Days of Wine and Roses
Dead End
Dead Man Walking
Dead Ringers
The Deer Hunter
The Defiant Ones
Desperately Seeking Susan
Destry Rides Again
Dial M for Murder
Die Hard
The Dirty Dozen
Dirty Harry
Dirty Rotten Scoundrels
Do the Right Thing
Dr. Jekyll and Mr. Hyde
Dr. Strangelove or: How I Learned to Stop Worrying and Love the Bomb
Doctor Zhivago
Donnie Brasco
Double Indemnity
Down by Law
The Dresser
Driving Miss Daisy
Duck Soup
East of Eden
8 ½
Eight Men Out
The Elephant Man
Elmer Gantry
Empire of the Sun
The English Patient
The Entertainer
E.T. the Extra-Terrestrial
The Exorcist
A Face in the Crowd
Far from Heaven
Fat City
Fatal Attraction
Father of the Bride
The Fisher King
The Fly
A Foreign Affair
The Fortune Cookie
The French Connection
Friendly Persuasion
From Here to Eternity
The Fugitive
Full Metal Jacket
The Full Monty
Funny Face
Funny Girl
Gentlemen Prefer Blondes
Ghost World
Gimme Shelter
The Gleaners and I
The Godfather
The Godfather Part II
Going My Way
Gone With the Wind
The Good, the Bad and the Ugly
Goodbye, Mr. Chips
The Graduate
Grand Hotel
The Grapes of Wrath
The Great Dictator
The Great McGinty
The Greatest Show on Earth Green for Danger
The Grifters
Groundhog Day
The Gunfighter
Gunga Din
Hail the Conquering Hero
Hannah and Her Sisters
A Hard Day's Night
Harry and Tonto
A Hatful of Rain
Hearts of Darkness: A Filmmaker's Apocalypse
The Heiress
The High and the Mighty
High Noon
High Sierra
His Girl Friday
Hoop Dreams
The Hours
How to Marry a Millionaire
Ken Burns' America: Huey Long
Husbands and Wives
The Hustler
I Remember Mama
I Want to Live!
In Cold Blood
In the Heat of the Night
Inherit the Wind
It Happened One Night
Jailhouse Rock
The Jazz Singer
Jerry Maguire
Judgment at Nuremberg
The Killing Fields
King Kong
The King of Comedy
Kiss of the Spider Woman
Kramer vs. Kramer
The Lady Eve
The Last Emperor
The Last Picture Show
The Lavender Hill Mob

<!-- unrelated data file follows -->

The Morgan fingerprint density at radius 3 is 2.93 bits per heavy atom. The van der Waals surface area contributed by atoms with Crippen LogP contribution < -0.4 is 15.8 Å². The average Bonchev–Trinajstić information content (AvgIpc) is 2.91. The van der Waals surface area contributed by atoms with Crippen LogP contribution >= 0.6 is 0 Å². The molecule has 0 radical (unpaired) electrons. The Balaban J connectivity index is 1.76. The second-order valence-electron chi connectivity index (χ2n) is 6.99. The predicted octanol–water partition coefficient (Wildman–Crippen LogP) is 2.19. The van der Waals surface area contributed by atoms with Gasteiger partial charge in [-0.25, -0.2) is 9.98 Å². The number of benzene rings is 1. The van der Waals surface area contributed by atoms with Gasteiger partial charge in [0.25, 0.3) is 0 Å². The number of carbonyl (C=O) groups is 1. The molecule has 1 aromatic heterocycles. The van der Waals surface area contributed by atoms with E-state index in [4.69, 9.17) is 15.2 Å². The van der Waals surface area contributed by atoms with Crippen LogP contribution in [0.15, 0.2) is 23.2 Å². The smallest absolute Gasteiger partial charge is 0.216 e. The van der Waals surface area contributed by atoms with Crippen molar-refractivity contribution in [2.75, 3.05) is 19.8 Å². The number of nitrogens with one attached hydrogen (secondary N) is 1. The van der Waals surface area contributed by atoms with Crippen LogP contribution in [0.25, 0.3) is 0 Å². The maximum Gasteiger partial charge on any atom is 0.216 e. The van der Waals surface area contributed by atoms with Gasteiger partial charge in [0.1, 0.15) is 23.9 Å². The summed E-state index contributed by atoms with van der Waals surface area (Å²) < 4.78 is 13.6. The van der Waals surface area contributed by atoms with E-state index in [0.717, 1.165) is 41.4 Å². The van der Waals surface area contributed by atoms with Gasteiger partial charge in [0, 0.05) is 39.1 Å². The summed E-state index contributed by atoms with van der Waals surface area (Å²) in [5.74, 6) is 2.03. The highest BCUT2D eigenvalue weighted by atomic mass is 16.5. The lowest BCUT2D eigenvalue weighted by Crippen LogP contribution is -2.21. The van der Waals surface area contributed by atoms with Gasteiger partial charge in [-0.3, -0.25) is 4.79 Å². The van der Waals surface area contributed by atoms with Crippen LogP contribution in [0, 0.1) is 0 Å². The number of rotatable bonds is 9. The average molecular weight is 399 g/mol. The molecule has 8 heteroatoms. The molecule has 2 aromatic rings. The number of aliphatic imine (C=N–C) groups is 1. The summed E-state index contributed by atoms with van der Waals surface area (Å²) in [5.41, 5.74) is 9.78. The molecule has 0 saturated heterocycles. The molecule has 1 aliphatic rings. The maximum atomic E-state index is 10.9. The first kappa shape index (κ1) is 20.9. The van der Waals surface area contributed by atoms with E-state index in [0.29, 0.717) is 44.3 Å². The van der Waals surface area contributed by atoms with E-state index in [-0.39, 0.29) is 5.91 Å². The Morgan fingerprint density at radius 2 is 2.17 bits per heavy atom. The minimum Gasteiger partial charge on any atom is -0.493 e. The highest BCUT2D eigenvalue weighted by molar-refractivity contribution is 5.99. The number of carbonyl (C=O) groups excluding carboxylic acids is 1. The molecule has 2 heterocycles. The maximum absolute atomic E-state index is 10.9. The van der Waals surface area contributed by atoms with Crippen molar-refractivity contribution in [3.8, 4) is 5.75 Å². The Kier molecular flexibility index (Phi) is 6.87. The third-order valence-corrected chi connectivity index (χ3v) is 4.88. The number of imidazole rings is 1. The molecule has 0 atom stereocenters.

Lawrence of Arabia
A League of Their Own
The Letter
The Life of Emile Zola
Life With Father
Little Big Man
Little Women (1933)
The Loneliness of the Long Distance Runner
Long Day's Journey into Night
The Long Good Friday
The Long Voyage Home
Lost in America
The Lost Weekend
Love Affair
Love and Death
Love in the Afternoon
Lover Come Back
Lust for Life
Make Way for Tomorrow
Malcolm X
The Maltese Falcon
A Man for All Seasons
The Man Who Came to Dinner
The Man Who Wasn't There
The Man With the Golden Arm
The Manchurian Candidate
Married to the Mob
The Marrying Kind
Mary Poppins
Mean Streets
Meet Me in St. Louis
Melvin and Howard
Miracle on 34th Street
The Miracle Worker
The Misfits
Mr. and Mrs. Bridge
Mr. Deeds Goes to Town
Mr. Hulot's Holiday
Mister Roberts
Mr. Smith Goes to Washington
Mrs. Miniver
Mona Lisa
Monsters, Inc.
The More the Merrier
The Mortal Storm
Much Ado About Nothing
Mutiny on the Bounty
My Beautiful Laundrette
My Fair Lady
My Left Foot
My Life as a Dog
My Man Godfrey
The Naked Gun: From the Files of Police Squad!
National Lampoon's Animal House
National Velvet
Night Moves
The Night of the Hunter
Night of the Living Dead
A Night to Remember
Nobody's Fool
Norma Rae
North by Northwest
Now, Voyager
The Nun's Story
Odd Man Out
Of Mice and Men
On the Town
On the Waterfront
One Flew Over the Cuckoo's Nest
One Foot in Heaven
One, Two, Three
Only Angels Have Wings
Operation Crossbow
Ordinary People
Our Town
Out of the Past
The Ox-Bow Incident
The Palm Beach Story
A Passage to India
Paths of Glory
The People Vs. Larry Flynt
The Philadelphia Story
The Pianist
The Piano
Pillow Talk
The Pink Panther
Places in the Heart
Point Blank
The Postman Always Rings Twice
Pretty Baby
The Pride of the Yankees
The Private Life of Henry VIII
The Producers
The Public Enemy
Pulp Fiction
The Purple Rose of Cairo
Raging Bull
Raiders of the Lost Ark
Rain Man Raising Arizona
Rear Window
Rebel Without a Cause
Red River
Repo Man
Reservoir Dogs
Reversal of Fortune
Ride the High Country
The Right Stuff
Risky Business
River's Edge
Roger & Me
Romeo and Juliet (1936)
Romeo and Juliet (1968)
Room at the Top
A Room With a View
Ruggles of Red Gap
Saturday Night and Sunday Morning
Saving Private Ryan
Say Anything...
The Search
The Searchers
Sergeant York
The Servant
Seven Brides for Seven Brothers
The Seven Year Itch
Sex, Lies and Videotape
Shadow of a Doubt
Shakespeare in Love
She Wore a Yellow Ribbon
Sherman's March
The Shining
The Shop Around the Corner